Winter Consolations

Friday, January 9, 2009

When I walk around the lake these days, I understand why Spring comes as such an extravagance of joy. Winter is beautiful - cold, but beautiful - when everything is covered with snow, mounds of white, crystals of frost sprouting on twigs like glass flowers.

But let the snow melt, and mostly what I see is a world like wilted lettuce. Grasses lying limp and dispirited. Ruined blackberry vines matted over brown puddles in the mud.

And days, long days without sunlight.

I go to my lake, and visit my geese, but to tell the truth, the place looks like it's seen better days. And it will again. Sometime around March, maybe.

Still, there are consolations. A grey heron that I've seen once, and then only briefly, has now taken up residence on the icy shore. I love herons. There are places where they are plentiful, but at my lake, there's only the one. These days, he's been posing for my camera.

Not only that, but two days ago, someone pointed to the top of a tree, where a bald eagle perched, proud as the whole US of A. I'd never seen one before.

The more I walk in this place, the more it seems the right thing to do. How did I ever spend whole years without getting out to see what the world looked like? Never knowing how the geese were, where the heron was, what a bald eagle looked like, staring down at me from his exalted height? (I did wish for a telephoto lens at that moment.)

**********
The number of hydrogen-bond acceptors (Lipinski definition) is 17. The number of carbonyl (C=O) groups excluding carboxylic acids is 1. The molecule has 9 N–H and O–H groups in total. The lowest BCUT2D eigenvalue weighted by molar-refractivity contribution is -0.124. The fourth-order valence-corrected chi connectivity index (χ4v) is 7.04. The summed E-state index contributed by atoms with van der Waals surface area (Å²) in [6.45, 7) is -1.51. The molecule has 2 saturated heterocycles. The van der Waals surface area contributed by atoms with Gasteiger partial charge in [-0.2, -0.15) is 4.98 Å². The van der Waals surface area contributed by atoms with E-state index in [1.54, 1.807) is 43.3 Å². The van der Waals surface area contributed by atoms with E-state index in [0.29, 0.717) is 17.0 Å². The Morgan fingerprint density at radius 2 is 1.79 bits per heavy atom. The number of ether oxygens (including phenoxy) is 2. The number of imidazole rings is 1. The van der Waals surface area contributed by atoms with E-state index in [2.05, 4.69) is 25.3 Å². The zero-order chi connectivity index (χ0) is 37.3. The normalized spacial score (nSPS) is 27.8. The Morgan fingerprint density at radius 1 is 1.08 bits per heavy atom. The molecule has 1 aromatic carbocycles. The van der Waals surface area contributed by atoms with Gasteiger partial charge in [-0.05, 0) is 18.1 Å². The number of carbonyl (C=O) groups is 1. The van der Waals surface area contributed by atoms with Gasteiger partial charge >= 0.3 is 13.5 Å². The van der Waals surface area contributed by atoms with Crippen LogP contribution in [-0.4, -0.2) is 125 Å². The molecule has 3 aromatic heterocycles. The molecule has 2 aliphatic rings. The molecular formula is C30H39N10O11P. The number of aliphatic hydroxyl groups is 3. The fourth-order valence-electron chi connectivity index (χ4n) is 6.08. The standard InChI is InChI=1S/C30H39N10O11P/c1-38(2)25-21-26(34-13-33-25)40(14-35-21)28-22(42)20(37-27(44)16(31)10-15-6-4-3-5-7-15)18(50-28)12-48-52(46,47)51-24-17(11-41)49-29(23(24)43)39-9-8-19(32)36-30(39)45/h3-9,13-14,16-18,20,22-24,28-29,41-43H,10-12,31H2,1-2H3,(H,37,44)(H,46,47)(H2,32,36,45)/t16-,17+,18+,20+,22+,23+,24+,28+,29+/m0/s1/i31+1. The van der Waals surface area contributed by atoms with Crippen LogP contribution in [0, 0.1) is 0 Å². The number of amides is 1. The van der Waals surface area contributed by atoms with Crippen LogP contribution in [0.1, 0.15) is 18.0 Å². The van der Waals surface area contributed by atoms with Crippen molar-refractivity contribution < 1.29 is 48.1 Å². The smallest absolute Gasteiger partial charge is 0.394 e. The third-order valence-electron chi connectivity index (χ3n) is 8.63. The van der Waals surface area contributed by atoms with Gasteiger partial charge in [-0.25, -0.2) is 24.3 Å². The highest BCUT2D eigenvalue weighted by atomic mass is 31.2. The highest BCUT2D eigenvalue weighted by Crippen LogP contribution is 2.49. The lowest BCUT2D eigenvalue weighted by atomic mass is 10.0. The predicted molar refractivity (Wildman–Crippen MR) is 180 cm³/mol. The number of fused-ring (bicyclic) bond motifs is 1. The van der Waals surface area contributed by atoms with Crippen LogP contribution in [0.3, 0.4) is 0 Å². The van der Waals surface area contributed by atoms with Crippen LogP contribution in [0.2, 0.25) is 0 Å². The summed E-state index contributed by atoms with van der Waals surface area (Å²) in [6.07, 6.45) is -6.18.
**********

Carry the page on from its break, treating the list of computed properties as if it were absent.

If I have a resolution this year, it's to extend what I've learned at the lake into the rest of my life. To pay attention. To take time. To learn the kind of rest that isn't about doing nothing, but about doing just one thing at a time, in faith and great love.

Somehow it all prompts me to pull a favorite book from the shelf. I open it up and browse through the many passages I've highlighted. And find this:

Then run, faithful souls, happy and tireless, keep up with your beloved who marches with giant strides from one end of heaven to the other. Nothing is hidden from his eyes. He walks alike over the smallest blade of grass, the tallest cedars, grains of sand or rocky mountains. Wherever you go he has gone before. Only follow him and you will find him everywhere.

~ Jean-Pierre de Caussade, in The Sacrament of the Present Moment

P.S. Today I also posted for the first time on Novel Matters, the new blog about the reading and writing of sumptuous fiction. This time I talk about the writer's calling to wrestle with angels. Care to take a look?


Jan Parrish said...

What a beautiful post. Are those your photo's? I would love to go walking around that lake. Even in the winter.

Kathleen Popa said...

Thank you, Jan. Yes, they're my photos, and that's where I walk (almost) every day. It's beautiful. You can come with me anytime.

Mindy Grant said...

Everything about you is so poetic, Katy. Can't wait for you to meet little Abbie. She'll love you for sure. XO XO!

Kathleen Popa said...

Mindy, I can't wait to meet little Abbie either. I'll bet she's gorgeous beyond words.

Thanks for your kindness. So good to see you here.

Karen said...

Kathleen, thank you for stopping by my blog! I did indeed enjoy your book--tore through it in less than two days! Thanks also for your encouraging words about our church-hunt. I do think we're going to try our hand at being Baptists. :-)